The Flying Lovers of Vitebsk packs vivid scenes of the couple’s journey into a whirlwind 90 minutes or so. And did the Chagalls keep rebounding jauntily and smiling bravely in unison all the way? Uh-uh. Some fierce frictions ensued. In one scene, Bella, having just labored through the birth of the couple’s only child, flames Marc for being out of the loop while absorbed in his precious art. Marc fires back that Bella lets everything be more important than her art and that’s why she’ll never be a serious writer. Which is the kind of thing that flares up IRL for many of us.
And the art, the art! The making of art, especially visual art, with all that goes into it—from the sheer delight of finding ways to see the world anew, to the hard work and the bitter battles—is a theme throughout The Flying Lovers. Better yet, it’s meta-captured within theatrical art.
In the musical interludes where Marc and Bella sing to one another, they sing mostly in Yiddish. Unless you’re a Yiddish maven you won’t understand a word. But in addition to being authentic, this artistic choice works like gangbusters. It forces you to let go of the words and watch the couple inhabiting and expressing their song-ular feelings (which the actors do a great job of doing) … while at the same time you’re hearing, and in a sense also seeing, the soulful strains of Klezmer music from the ensemble on stage. We have a word for this shimmery transference of sensory experience. Aha, yes, thank you Google, it’s synesthesia. Whatever you call it, The Flying Lovers makes it fly. I think the Chagalls would approve.
What It Stacks Up To
As mentioned previously, the show sings out on multiple levels, reaching and touching multiple kinds of interests that audience members might bring to the party. For anyone who is in a marriage or a committed relationship—or used to be, or wants to be—here’s a love story that should ring the chords of the heart.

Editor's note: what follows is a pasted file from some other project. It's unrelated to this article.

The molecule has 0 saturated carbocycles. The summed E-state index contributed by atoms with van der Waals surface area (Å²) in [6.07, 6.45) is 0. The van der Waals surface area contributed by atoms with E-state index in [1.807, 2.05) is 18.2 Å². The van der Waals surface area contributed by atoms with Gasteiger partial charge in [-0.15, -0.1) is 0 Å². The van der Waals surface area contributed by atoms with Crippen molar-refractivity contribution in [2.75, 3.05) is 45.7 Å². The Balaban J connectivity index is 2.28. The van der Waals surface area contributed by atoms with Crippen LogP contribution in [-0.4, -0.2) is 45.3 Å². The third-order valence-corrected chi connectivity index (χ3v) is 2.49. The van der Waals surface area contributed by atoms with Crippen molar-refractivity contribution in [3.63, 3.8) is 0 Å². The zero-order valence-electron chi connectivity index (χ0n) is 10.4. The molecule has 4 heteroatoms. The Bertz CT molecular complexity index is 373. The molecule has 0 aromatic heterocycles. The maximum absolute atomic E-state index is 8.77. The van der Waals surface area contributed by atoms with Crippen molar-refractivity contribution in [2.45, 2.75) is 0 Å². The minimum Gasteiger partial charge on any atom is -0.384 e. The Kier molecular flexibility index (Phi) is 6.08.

For artists, and for anybody who cares about art, The Flying Lovers comes right down the groove.
For lovers of history, particularly but not exclusively Jewish history and/or European history in the 20th century, the show provides a new take on key events.
For people who are simply fans of good theater: definitely a short-list choice.
And for people who haven’t been to live theater since maybe their high school musical, this would be a fine show with which to get re-engaged.
Not saying it’s a must-see. Just saying.
Closing Credits and Ticket Info
The Flying Lovers of Vitebsk, by Daniel Jamieson with music by composer Ian Ross and others, is directed for Quantum Theatre by Gustavo Zajac. He’s also the choreographer. The show plays through November 26 in the theater at Rodef Shalom Congregation, 4905 Fifth Ave., Oakland. Visit the Quantum website for tickets and further information.
Along with actors Zanny Laird and Dan Mayhak, the performers in the music ensemble are violinist Cara Garofalo, oboe and horn player Lenny Young, and keyboard player Douglas Levine—the latter deserving multiple credits, since Levine has been in charge of musical direction, orchestration, and additional arrangements as well.
Director of production is J. Cody Spellman, with technical direction by James (Cubbie) McCrory. Scenic design is by Stephanie Mayer-Staley, lighting by C. Andrew Ostrowski, sound by Anthony Del Grosso, costumes by Grzegorz Labuda, and projection design by Peter Brucker. The stage manager is Cory F. Goddard, assisted by Nathan Walter.
The show is presented in concert with the Violins of Hope project, a Pittsburgh area-wide effort that includes an exhibit of violins played by Jewish musicians during the Holocaust, and numerous programs aimed at building diversity and understanding. Lastly but far from leastly:
The Flying Lovers is Quantum Theatre’s 100th production. Credit to founder and Artistic Director Karla Boos, who has led the company forward since 1990. She chose a mighty good piece for the 100 mark.
Mike Vargo, a Pittsburgh-based freelance writer, covers theater and other arts for Entertainment Central.